Schwab Buys TD: What Now?

John Noonan Uncategorized Leave a Comment

What It Means To You   In a merger of two of the Big 4 independent custodians, Schwab is buying TD (Fidelity and Pershing are the other two). As a client, your investments with us are held at TD. So what does this merger mean to you? In the spirit of an “FOQ” (like this one, or this one), the short answer is…nothing. The long answer is that right now, for you, this deal looks cosmetic only. A year or two or five  – yes, it may take that long – down the road, we may have a form to …

Don’t Be a Penguin!

John Noonan Uncategorized

The Dangers of Following the Herd   We’ve heard it a thousand times before: “Well, I just picked that fund in my 401(k) because my co-workers did too”, or, “Everyone is buying weed stocks. I’m thinking of buying some too”. And the worst of them all: “The market is tanking. I want to sell”. It’s called “herding”. Like most of our innate behaviors, it has helped our species, and others, survive throughout the generations. When faced with a lack of information, we turn to the crowd to see what they’re doing, hoping to find some direction. It’s why penguins line …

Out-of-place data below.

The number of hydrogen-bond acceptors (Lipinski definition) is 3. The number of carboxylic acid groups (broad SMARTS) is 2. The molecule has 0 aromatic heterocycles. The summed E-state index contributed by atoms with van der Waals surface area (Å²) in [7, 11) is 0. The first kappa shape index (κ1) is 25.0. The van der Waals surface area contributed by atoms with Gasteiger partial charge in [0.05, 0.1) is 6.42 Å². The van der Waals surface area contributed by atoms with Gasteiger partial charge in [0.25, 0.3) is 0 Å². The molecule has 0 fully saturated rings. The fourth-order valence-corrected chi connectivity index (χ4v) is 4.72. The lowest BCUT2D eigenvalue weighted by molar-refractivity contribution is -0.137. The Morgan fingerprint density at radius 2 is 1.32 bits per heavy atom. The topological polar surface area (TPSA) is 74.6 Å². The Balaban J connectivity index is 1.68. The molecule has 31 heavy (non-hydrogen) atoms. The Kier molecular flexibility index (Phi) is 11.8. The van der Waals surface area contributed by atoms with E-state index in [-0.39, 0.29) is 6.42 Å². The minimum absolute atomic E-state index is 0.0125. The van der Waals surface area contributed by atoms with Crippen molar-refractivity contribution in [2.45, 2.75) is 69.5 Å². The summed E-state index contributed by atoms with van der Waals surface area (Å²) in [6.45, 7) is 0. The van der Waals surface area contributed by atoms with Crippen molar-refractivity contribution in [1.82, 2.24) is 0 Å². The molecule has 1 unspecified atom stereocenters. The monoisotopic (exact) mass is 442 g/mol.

Well, That Didn’t Work Out

John Noonan Uncategorized

A Cautionary Tale of “Chasing Returns”   Just over five years ago, the New York Times published an article in which the author made the argument – successfully – that professional mutual fund managers cannot beat the market with any consistency or predictability. Old news, right? Yes, if you’ve been reading these blogs. But the article, which took into account the previous five years (March 2009-March 2014), pointed out that two funds had produced consistent, high-level returns during that timeframe, with both funds placing in the top quartile of returns each year. Of 2862 funds, no other funds accomplished that. …

Frequently “Oaked” Questions

John Noonan Uncategorized

You Asked, So We’ll Answer   FOQ: They say the “yield curve inverted”? What does that mean? Short: Short-term bonds had higher interest rates than long-term bonds. Long: In particular, last Wednesday morning, the interest rate of the 2-year Treasury note very briefly exceeded the rate of the 10-year note. Think of these notes as CDs at the bank. You’d surely expect to get a higher interest rate from a 10-year CD than a 2-year CD, since you’re locking the money up for so much longer. But for a hot minute, that was not the case. FOQ: Does it matter …